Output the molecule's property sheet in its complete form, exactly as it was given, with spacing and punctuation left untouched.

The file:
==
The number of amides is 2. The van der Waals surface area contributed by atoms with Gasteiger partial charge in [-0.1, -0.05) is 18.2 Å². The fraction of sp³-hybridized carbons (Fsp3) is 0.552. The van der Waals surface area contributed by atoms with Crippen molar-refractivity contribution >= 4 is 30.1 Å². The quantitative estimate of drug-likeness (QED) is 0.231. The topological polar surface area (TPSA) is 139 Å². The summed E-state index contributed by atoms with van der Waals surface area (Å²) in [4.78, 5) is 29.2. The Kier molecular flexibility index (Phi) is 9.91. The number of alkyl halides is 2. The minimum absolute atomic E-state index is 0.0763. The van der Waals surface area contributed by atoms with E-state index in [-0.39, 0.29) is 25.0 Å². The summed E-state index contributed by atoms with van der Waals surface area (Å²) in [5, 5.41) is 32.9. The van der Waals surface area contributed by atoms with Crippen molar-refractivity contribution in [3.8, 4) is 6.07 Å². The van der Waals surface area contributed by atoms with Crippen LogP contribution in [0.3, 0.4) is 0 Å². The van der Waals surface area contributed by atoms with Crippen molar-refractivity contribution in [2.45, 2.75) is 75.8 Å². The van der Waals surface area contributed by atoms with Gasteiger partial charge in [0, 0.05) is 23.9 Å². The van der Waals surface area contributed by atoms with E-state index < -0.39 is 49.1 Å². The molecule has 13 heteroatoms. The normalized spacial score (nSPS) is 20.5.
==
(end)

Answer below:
The number of amides is 2. The van der Waals surface area contributed by atoms with Gasteiger partial charge in [-0.1, -0.05) is 18.2 Å². The fraction of sp³-hybridized carbons (Fsp3) is 0.552. The van der Waals surface area contributed by atoms with Crippen molar-refractivity contribution >= 4 is 30.1 Å². The quantitative estimate of drug-likeness (QED) is 0.231. The topological polar surface area (TPSA) is 139 Å². The summed E-state index contributed by atoms with van der Waals surface area (Å²) in [4.78, 5) is 29.2. The Kier molecular flexibility index (Phi) is 9.91. The number of alkyl halides is 2. The minimum absolute atomic E-state index is 0.0763. The van der Waals surface area contributed by atoms with E-state index in [-0.39, 0.29) is 25.0 Å². The summed E-state index contributed by atoms with van der Waals surface area (Å²) in [5, 5.41) is 32.9. The van der Waals surface area contributed by atoms with Crippen molar-refractivity contribution in [3.8, 4) is 6.07 Å². The van der Waals surface area contributed by atoms with Crippen LogP contribution in [0.3, 0.4) is 0 Å². The van der Waals surface area contributed by atoms with Crippen molar-refractivity contribution in [2.45, 2.75) is 75.8 Å². The van der Waals surface area contributed by atoms with Gasteiger partial charge in [0, 0.05) is 23.9 Å². The van der Waals surface area contributed by atoms with E-state index < -0.39 is 49.1 Å². The molecule has 13 heteroatoms. The normalized spacial score (nSPS) is 20.5.